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Figure 10: The head is turned to one side, causing an asymmetry of the condyles, and wider teeth and ramus on one side than the other

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The panoramic radiographs were assessed and judged as being diagnostically acceptable or diagnostically unacceptable by the three observers who were a postgraduate student, a lecturer, and a professor and no particular sequence was followed, but the observations recorded by one observer were not disclosed to the other.

Radiographs with ≤2 errors were considered diagnostically acceptable and >2 errors were considered diagnostically unacceptable, which was a self-designed criterion.

Data analysis was performed using SPSS software, version 15.0 (SPSS Inc., Chicago, IL, USA), and intraobserver agreement was calculated using kappa analysis.


   Results Top


Of the 500 panoramic radiographs viewed by the three observers, 25 (5%) had no errors and 475 (95%) showed one or more positioning errors. The most common error in our study was found to be head turned to one side (33.8%) and the least common error according to observer 2 and observer 3 was patient movement during exposure. Although observer 1 found chin tipped low as the least common error, the average value of the three observers favored patient movement as the least common error (1.8%). The relative frequency of different positioning errors as observed by the three observers is shown in [Table 1] and is represented by a bar diagram [Figure 11].
Table 1: Relative frequency of different positioning errors as observed by the three observers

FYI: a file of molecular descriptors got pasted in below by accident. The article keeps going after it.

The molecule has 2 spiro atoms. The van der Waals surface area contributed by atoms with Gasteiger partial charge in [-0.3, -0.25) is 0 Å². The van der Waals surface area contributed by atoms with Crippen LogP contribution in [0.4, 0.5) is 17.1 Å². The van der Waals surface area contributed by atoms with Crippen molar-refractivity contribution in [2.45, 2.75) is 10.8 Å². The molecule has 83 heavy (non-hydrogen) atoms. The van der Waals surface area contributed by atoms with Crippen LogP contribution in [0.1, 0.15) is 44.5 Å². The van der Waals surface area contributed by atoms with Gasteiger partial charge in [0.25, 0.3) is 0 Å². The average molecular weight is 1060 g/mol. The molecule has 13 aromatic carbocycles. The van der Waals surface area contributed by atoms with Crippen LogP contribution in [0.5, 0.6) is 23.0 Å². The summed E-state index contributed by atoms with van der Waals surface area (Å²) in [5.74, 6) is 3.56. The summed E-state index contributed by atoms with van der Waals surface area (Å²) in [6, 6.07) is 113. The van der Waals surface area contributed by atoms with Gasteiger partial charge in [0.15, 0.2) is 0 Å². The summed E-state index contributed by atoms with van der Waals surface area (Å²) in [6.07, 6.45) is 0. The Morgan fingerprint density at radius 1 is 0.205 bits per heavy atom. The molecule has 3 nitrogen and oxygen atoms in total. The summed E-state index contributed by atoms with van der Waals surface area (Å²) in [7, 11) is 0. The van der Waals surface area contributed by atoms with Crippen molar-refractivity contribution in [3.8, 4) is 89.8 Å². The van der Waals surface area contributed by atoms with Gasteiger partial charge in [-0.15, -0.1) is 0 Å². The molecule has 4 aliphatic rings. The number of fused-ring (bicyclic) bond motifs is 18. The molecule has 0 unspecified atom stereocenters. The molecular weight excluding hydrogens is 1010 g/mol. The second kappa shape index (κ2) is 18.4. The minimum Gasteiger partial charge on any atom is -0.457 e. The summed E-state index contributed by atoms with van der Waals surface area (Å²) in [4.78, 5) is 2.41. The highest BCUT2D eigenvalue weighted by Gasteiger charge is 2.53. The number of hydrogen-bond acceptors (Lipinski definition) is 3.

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Figure 11: A bar diagram representing the frequency of positioning errors as observed by three observers

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According to the predefined criteria, the total number of diagnostically acceptable, unacceptable, and error-free radiographs as observed by the three observers is summarized in [Table 2].
Table 2: Observations made by the three observers regarding the quality of radiographs

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   Statistical Analysis Top


The kappa value for intraobserver agreement between observers 1 and 2 was 0.234, observers 1 and 3 was 0.252, and observers 2 and 3 was 0.539. The overall kappa statistic for intraobserver reliability was 0.341.

It was seen that the observations made by observers 2 and 3 were somewhat similar. It can therefore be said that the duration of radiological experience influences the judging of errors. Despite the variability, the overall kappa statistic for intraobserver reliability was 0.341, and the overall intraobserver agreement was found to be fair.